The first principal component (1PC) was retained, and responses were averaged across conditions and repetitions. Single-trial results were visually inspected, and basic temporal profiles were consistent across conditions and repetitions. This process was performed separately for data acquired for touch to the left side and right side of the body. The 1PC was then fit with a piecewise linear function with two transition points. The choice of two transition points was set based on visual inspection of the data and allows for an initial baseline, a subsequent rise, and a final plateau. The time at which transitions occurred was not constrained, being purely a product of the fitting process. Latency was reported as the time the piecewise linear fit crossed the 95th percentile of the baseline data, as measured by the distribution of activity in the window between −150 and 0 ms. To compute bootstrapped quartile bounds of the latency estimates, the above process was repeated 1000 times while resampling with replacement from the 1PC single-trial results. To verify that 1000 resamples were sufficient to estimate a stable estimate of the quartile range, we repeated the process with 1500 resamples and found that the quartile estimate changed less than 1%.

To determine whether the mean difference of latency estimates was significant between the right and the left side, we performed a permutation shuffle test. We used a rank test to compare the true difference in latency estimates against an empirical null distribution of differences in latency estimates generated by shuffling labels and repeating the comparison 2000 times.

Quantifying macroscale receptive field structure (relevant for Figure 2—figure supplement 2)

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We found that many neurons responded to touch to multiple body locations. We wished to further characterize the receptive field structure to determine whether neurons were characterized by single-peaked broad receptive fields or discontinuous receptive fields with multiple peaks. To adjudicate between these possibilities, we selected touch locations to the contralateral (right) forehead, cheek, neck, and shoulder for further analysis because these locations are approximately collinear. We reasoned that if neurons are characterized by single-peak-type responses, then responses across a collinear set of testing sites will result in a single local maximum (either with a single peak and fall off on either side or as a monotonic increase to the edge locations). On the other hand, if receptive fields are characterized by multiple peaks, then responses should have multiple local maxima.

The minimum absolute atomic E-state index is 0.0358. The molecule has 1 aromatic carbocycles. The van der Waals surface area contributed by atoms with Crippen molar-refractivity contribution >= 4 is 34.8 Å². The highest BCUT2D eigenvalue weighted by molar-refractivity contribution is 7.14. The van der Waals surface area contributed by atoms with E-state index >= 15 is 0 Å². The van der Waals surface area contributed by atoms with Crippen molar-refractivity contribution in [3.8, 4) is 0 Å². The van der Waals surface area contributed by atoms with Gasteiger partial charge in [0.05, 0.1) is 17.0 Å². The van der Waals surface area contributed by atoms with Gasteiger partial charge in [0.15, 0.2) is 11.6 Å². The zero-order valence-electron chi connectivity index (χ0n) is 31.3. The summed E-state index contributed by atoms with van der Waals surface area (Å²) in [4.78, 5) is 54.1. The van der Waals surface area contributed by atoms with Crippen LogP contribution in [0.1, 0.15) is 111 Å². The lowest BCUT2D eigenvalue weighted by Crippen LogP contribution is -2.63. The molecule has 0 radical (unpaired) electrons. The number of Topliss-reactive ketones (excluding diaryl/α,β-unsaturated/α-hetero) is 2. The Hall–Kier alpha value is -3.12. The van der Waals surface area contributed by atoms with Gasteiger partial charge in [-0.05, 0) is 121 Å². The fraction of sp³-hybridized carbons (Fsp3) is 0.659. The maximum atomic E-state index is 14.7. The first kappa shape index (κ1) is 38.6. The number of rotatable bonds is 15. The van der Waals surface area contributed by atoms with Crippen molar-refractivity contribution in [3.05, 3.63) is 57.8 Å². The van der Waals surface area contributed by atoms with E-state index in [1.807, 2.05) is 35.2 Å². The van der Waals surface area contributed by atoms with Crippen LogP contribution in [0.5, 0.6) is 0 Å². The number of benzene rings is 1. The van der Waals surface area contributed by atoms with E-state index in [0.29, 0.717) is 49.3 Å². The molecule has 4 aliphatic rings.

Neurons were first restricted to those demonstrating significant differential responses between the four sites (ANOVA, p<0.05, FDR corrected). Each neuron was then grouped according to its location of preferred (peak) response. This resulted in four groups of neurons: neurons that responded maximally to the forehead, cheek, neck, or shoulder. For each neuron, the goal was to identify if the firing rate monotonically decreases with increasing distance from the preferred location or rises again, allowing for a second maxima. For example, for a unit preferring the forehead, this would manifest as firing rate at forehead larger than at cheek, at cheek larger than at neck, and at neck larger than at shoulder. Tests of firing rate between adjacent locations were performed by one-tailed t-tests between the pair of locations, evaluating whether the firing rate at the location nearer the preferred response was greater than that at the location more distant. In the example of the forehead preferring units, the t-tests evaluated whether cheek>neck and neck>shoulder. If it was found that any of those comparisons was not true (e.g., firing rate at neck greater than at cheek) after correcting for multiple comparisons, this implied a second local maxima. The unit was then classified as multi-peak. If no second local maxima was found, the unit was classified as single peak.

Receptive field size estimation (relevant for Figure 2—figure supplement 3)